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Staying Rational on a Big Down Day in the Market

Posted on Thursday, February 27th, 2020 by Sean Sechler

Staying Rational on a Big Down Day in the Market

It can certainly be stressful to see a huge down day in the stock market. Considering the fact that the S&P 500 experienced the largest two-day drop since 2015 this week, many investors are starting to wonder if the sell-off has only just begun. One of the problems with a long-term bull market is that it can lull investors into a false sense of security and cause them to overreact at any downside, which we are seeing now in some ways.

Many of the most successful investors of all time have lived and been invested throughout periods of extreme volatility. This tells us that instead of reacting dramatically and selling everything during a big down day in the market, it’s best to keep a long-term view and keep your emotions in check. If you are feeling stressed out or worried about this week’s market sell-off, it is very important to stay rational and make decisions in a calm and collected manner. Let’s take a look at a few practical tips for staying rational on a big down day in the market.

Reevaluate Your Personal Levels of Risk Tolerance

Whenever you invest in something, it is absolutely vital to consider the potential downside risk. The truth about investing is that there is always the risk of losing your capital. If you find yourself constantly stressed out or emotionally distraught during extreme volatility in the market, it’s a good idea to reevaluate your own personal risk tolerance levels.

Think about your thought process and goals when you initially made your investments. Did you consider how much money you were willing to risk? Remember that stock market corrections are a natural part of investing. The sooner you can accept that volatility and corrections are an inevitability, the more rational you will be during periods like this week. If your risk tolerance levels have changed due to new financial obligations or other personal factors, then you might consider reducing your risk exposure in the market. What you shouldn’t do is panic sell or make irrational decisions based on emotions simply because the market sells off big one or two days.

Take a Look at Long-Term Stock Market Trends

Another great thing to do that will give you perspective during times of increased market volatility is to take a look at long-term trends. Pull up a chart of the market and take a look at how it performed after large market downturns of the past like the Great Recession in 2018. It’s very easy to get caught up in a shorter timeframe view during large market downturns. This can lead to poor decisions.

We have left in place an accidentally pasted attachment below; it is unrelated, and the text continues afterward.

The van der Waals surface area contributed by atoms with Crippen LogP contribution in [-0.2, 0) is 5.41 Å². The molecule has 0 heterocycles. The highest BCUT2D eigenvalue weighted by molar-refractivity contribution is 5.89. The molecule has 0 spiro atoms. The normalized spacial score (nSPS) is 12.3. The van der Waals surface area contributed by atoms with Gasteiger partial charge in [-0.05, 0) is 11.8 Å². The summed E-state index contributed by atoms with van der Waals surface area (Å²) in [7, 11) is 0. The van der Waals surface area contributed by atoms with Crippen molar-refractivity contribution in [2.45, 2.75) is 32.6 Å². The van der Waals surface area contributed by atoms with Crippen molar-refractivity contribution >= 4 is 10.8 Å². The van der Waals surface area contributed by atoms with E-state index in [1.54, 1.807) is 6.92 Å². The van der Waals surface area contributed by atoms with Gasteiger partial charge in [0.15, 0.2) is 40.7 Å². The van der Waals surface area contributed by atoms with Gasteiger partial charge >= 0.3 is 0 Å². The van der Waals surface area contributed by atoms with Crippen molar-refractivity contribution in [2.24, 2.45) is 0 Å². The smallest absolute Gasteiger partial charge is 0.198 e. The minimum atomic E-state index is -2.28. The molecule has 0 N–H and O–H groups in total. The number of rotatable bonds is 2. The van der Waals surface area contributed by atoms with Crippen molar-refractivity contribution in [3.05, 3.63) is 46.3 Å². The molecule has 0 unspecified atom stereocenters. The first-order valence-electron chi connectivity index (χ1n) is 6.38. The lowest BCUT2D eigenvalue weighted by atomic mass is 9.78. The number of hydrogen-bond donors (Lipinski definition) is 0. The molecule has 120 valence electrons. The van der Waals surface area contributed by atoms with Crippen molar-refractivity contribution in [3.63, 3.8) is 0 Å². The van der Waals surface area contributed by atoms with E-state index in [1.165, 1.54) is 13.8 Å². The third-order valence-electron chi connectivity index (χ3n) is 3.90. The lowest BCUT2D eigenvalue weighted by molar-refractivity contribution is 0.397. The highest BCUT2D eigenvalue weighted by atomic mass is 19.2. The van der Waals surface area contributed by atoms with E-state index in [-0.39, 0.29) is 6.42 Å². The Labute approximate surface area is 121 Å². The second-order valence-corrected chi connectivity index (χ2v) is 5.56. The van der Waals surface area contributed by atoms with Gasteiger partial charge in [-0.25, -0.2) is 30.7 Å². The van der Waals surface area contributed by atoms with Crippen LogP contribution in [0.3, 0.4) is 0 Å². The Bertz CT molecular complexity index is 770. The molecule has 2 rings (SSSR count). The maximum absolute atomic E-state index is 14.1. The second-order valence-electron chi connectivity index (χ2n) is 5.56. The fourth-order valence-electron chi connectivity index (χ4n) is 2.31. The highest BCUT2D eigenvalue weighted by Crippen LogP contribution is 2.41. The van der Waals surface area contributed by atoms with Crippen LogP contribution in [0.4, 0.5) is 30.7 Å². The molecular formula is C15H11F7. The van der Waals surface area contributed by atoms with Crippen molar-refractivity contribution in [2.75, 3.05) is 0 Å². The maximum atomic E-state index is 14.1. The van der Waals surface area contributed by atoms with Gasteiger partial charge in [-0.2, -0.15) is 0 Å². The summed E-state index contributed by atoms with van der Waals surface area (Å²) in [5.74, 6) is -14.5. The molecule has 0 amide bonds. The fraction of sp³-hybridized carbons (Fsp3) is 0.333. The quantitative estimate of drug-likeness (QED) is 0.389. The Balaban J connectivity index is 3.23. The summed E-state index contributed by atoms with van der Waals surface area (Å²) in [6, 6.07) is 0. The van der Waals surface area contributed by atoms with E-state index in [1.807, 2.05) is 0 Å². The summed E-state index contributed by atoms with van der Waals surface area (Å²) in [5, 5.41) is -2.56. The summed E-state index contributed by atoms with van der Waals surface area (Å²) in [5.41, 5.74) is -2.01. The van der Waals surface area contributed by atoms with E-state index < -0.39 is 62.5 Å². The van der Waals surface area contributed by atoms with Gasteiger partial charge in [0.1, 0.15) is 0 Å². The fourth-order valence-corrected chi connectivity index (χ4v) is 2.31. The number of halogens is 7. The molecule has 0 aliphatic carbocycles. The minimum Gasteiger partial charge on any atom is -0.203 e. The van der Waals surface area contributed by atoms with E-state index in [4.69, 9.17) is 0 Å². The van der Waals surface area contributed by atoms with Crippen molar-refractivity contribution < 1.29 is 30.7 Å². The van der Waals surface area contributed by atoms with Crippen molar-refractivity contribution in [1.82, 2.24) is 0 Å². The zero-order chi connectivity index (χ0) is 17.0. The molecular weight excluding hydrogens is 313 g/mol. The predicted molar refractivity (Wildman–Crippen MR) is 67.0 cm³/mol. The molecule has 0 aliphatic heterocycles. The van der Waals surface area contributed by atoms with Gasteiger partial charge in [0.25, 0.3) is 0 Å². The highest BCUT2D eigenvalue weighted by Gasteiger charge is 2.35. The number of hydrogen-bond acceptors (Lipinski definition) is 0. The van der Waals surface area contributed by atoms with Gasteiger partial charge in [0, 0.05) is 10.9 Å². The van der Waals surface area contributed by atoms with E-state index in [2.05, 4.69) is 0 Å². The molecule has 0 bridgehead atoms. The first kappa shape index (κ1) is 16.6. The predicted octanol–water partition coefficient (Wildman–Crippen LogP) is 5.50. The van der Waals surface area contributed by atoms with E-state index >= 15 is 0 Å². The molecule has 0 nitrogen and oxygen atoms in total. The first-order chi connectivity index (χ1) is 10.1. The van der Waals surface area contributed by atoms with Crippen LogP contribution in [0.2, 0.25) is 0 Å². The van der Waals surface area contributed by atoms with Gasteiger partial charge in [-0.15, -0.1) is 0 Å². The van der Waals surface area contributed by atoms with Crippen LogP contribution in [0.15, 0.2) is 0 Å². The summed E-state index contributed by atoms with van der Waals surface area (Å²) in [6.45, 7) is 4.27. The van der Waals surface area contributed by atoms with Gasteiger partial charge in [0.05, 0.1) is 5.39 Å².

If you really want to stay rational during times of increasing volatility, it really helps to take a look at the bigger picture. Even after the worst market downturns of the past, patient investors were always rewarded with long-term returns. Keep that in mind if you are thinking about selling everything or making massive investment decisions based on one bad week in the market.

Stop Checking Your Brokerage Account So Often

This tip might seem a little counterintuitive, but the reality is that opening up your brokerage account on days when the market is down big can be upsetting and lead to rash decisions. Often times, investors are their own worst enemies during times of increased volatility. It can feel like the whole world is crashing down when you open up your account and see nothing but red.

If you really want to stay logical and committed to your long-term investing goals, you should stop looking at your brokerage account so frequently. Some of the most successful investors only check their account balances once per month to avoid letting emotional losses or gains affect their decision-making process.

Consider Hedging or Taking Some Profits

The last tip we are going to suggest for staying rational during a big down day in the market is to consider hedging your portfolio or taking some profits. This is a good option if you find yourself stressing about your investments. The last thing you want is to have your mental or emotional well-being negatively affected by your brokerage accounts.

If you want to buy peace of mind during periods of increased market volatility, you can look into hedging your portfolio by purchasing safe-haven assets like Gold or U.S. Government Securities. Additionally, you can purchase derivatives or even consider taking some profits on some of your winners. Taking profits offers multiple benefits, as you are reducing your risk exposure to more downside and gaining cash that you can deploy when you feel like it is the appropriate time to invest again.

Market volatility can be downright scary, but it’s important to understand that corrections and even large down days in the market are simply a part of any investing journey.


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